I know nothing about photography. I don’t own an expensive camera, just my hand-me-down iPhone. When I take a picture, I go by my gut. I’m slowly learning what I think makes a good photograph and about my own own mental obsessions at the same time.
I’m struck by how much my mood changes with each successive prompt. Any new pursuit, it appears, provides a premium opportunity to understand and work with your own mind.
Here’s a little picture of the way my mind tends to work when I engage in a new pursuit. Since these are common patterns, you might notice one or two that feel familiar to you.
Day 1 – I began to notice “morning light” wherever I went, which brought me into the present moment and sparked a bright joy. I love the photo I took in response to this prompt. Pride crept in with joy around its edges.
Day 2 – Why can’t “leaf” be “leaves?” Frustration sets in. I take several photos, but am not satisfied with a single one. Frustration is one of my mental habits. I’m acutely aware “joy” has turned into “chore.”
Day 3 – I don’t resonate with “handwriting.” I take and post a photo of a page in my journal. Why? To be a good girl, I suppose.
Day 4 – I already have the perfect picture that embodies “sweetness.” I’m all joy and smiles again.
Day 5 – It was a busy day, but I found a “midday” moment to snap Hilo Bay during one of our occasional visits to the city.
Day 6 – I don’t connect with the prompt “I’m reading.” How can you make a beautiful picture out of a book or even worse a digital device? I see that beauty is important to me in photography. I’m more inclined to photograph nature than anything else.
Day 7 – Liberation. I feel the ground “beneath my feet” and a return to my senses.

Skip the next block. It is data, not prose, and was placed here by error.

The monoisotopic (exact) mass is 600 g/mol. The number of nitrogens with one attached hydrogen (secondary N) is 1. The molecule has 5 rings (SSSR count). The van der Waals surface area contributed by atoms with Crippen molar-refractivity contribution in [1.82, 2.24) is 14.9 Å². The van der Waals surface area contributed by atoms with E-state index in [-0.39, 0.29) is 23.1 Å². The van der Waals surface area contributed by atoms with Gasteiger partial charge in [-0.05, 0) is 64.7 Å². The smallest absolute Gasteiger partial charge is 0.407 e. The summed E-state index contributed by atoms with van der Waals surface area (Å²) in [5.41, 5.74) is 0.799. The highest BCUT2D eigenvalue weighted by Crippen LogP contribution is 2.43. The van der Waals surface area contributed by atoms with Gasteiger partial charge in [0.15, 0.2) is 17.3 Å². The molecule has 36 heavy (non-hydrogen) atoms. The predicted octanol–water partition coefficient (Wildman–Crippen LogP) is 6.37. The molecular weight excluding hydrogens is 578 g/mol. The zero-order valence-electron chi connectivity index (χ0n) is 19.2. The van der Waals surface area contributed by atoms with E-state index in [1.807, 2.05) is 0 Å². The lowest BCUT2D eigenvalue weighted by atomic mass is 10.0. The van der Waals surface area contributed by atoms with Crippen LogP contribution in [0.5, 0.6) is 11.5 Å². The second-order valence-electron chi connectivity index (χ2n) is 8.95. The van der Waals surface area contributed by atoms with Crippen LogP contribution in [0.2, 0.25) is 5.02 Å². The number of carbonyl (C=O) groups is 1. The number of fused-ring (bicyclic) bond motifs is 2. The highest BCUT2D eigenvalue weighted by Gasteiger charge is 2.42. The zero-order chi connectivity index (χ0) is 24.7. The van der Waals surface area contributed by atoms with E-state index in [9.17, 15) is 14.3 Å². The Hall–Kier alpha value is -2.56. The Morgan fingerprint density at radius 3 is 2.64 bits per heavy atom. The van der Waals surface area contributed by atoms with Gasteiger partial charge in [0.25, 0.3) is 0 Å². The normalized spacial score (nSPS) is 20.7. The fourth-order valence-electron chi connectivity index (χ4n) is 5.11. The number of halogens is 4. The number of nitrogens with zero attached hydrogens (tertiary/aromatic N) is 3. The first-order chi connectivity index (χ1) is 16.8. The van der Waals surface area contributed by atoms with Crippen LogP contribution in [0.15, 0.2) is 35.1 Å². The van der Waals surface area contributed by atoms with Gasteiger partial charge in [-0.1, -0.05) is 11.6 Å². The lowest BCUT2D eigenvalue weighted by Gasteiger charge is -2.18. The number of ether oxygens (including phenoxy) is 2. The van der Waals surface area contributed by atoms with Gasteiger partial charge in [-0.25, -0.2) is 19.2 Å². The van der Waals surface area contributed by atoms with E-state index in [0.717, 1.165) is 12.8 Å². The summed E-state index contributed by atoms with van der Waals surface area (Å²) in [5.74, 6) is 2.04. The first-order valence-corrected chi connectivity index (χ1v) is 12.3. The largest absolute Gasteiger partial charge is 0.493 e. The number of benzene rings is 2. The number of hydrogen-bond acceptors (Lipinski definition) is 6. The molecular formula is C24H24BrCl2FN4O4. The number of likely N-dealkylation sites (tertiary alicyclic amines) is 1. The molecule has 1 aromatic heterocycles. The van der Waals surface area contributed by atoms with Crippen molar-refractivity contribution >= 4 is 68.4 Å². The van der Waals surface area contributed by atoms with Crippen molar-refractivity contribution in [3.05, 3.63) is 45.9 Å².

There are no rules to the August Break. Anything goes. So whatever emotions arise, they are mine and mine alone.
I know I don’t have to be a prisoner of my mind’s patterns or of these prompts either.
So I’ve decided I won’t follow prompts that leave me flat though they may be the perfect nudge for someone else. When frustration arises, I’ll put the camera down and have a good laugh at myself. I’ll carry the camera around with me along with a few prompts in my head. Then I’ll click when I feel inspired instead of trying to track down a prompt each time.
These are simple ways to give less energy to the nonsensical emotional patterns and leave more space for joy.
Naturally, I wanted to get back to that Day 1 sense of being in the moment, filled with joy. And while I believe that everyone can have more joy if they pay attention to it, I also know the ordinary mind is fickle. I won’t count on any emotional state as permanent or unchanging. The greatest joy, I feel, comes from seeing all the ups and downs with humor instead of jumping on the thought train and embedding myself in the unreal.
I’ve been especially reflecting on joy since this quote appeared on my personal screen:
What if joy is the only metric for success? – Sarah Jones
I don’t expect to be joyful all the time. But I wonder if joy could be my cue for what’s truly working for me?
I know I’ve lost the joy I felt creating beautiful image quotes and sharing them on Facebook once the corporate giant changed its algorithm and shows them to hardly anyone at all. Whereas, I get a visceral hit of excitement each time I share my articles on LinkedIn and Medium, another new pursuit of mine.
I believe in higher values, something greater than an exclusively self-centered joy. Like if someone takes a bullet for someone else, do they stop to ask if it will bring them joy? Still, I’m paying attention to see if and when joy interweaves itself seamlessly with my greater ideals.
What do you think about the relevance of joy?
P. S. I’m planning to take a break for part or all of August. I’m not sure for how long. As soon as I decide to take a break, my creativity swells up like a tsunami. Not sure I can contain it for too long. We’ll see. In the meantime, if you’re new and like what you’ve read, check out the archive to read more.
Thank you for your presence. If you enjoyed this article, please share it with others; this makes a big difference. Thank you! May you be well, happy, and safe – always. Love, Sandra